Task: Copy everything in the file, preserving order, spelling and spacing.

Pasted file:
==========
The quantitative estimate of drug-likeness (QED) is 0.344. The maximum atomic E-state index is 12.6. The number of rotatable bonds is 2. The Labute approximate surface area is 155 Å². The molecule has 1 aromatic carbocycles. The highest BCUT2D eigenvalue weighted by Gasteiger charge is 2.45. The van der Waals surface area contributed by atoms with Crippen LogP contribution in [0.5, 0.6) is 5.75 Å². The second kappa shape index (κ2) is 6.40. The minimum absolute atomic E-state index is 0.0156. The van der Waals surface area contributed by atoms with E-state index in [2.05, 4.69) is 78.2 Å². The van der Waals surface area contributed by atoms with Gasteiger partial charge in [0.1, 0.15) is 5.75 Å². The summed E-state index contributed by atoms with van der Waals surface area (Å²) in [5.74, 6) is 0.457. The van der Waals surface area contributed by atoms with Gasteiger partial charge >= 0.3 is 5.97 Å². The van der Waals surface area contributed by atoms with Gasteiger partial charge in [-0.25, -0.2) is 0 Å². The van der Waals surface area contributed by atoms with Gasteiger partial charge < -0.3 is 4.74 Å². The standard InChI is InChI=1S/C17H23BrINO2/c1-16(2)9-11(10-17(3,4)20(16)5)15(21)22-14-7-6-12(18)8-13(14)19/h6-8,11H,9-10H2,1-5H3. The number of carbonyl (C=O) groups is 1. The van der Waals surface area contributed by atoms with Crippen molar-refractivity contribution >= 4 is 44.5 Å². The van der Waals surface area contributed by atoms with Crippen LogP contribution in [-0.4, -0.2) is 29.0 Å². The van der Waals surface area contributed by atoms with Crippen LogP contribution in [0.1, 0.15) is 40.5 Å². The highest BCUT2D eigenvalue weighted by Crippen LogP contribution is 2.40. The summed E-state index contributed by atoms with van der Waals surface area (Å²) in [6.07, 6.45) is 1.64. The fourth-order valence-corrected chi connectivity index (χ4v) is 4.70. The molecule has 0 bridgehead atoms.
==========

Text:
The quantitative estimate of drug-likeness (QED) is 0.344. The maximum atomic E-state index is 12.6. The number of rotatable bonds is 2. The Labute approximate surface area is 155 Å². The molecule has 1 aromatic carbocycles. The highest BCUT2D eigenvalue weighted by Gasteiger charge is 2.45. The van der Waals surface area contributed by atoms with Crippen LogP contribution in [0.5, 0.6) is 5.75 Å². The second kappa shape index (κ2) is 6.40. The minimum absolute atomic E-state index is 0.0156. The van der Waals surface area contributed by atoms with E-state index in [2.05, 4.69) is 78.2 Å². The van der Waals surface area contributed by atoms with Gasteiger partial charge in [0.1, 0.15) is 5.75 Å². The summed E-state index contributed by atoms with van der Waals surface area (Å²) in [5.74, 6) is 0.457. The van der Waals surface area contributed by atoms with Gasteiger partial charge >= 0.3 is 5.97 Å². The van der Waals surface area contributed by atoms with Gasteiger partial charge in [-0.25, -0.2) is 0 Å². The van der Waals surface area contributed by atoms with Gasteiger partial charge < -0.3 is 4.74 Å². The standard InChI is InChI=1S/C17H23BrINO2/c1-16(2)9-11(10-17(3,4)20(16)5)15(21)22-14-7-6-12(18)8-13(14)19/h6-8,11H,9-10H2,1-5H3. The number of carbonyl (C=O) groups is 1. The van der Waals surface area contributed by atoms with Crippen molar-refractivity contribution >= 4 is 44.5 Å². The van der Waals surface area contributed by atoms with Crippen LogP contribution in [-0.4, -0.2) is 29.0 Å². The van der Waals surface area contributed by atoms with Crippen LogP contribution in [0.1, 0.15) is 40.5 Å². The highest BCUT2D eigenvalue weighted by Crippen LogP contribution is 2.40. The summed E-state index contributed by atoms with van der Waals surface area (Å²) in [6.07, 6.45) is 1.64. The fourth-order valence-corrected chi connectivity index (χ4v) is 4.70. The molecule has 0 bridgehead atoms.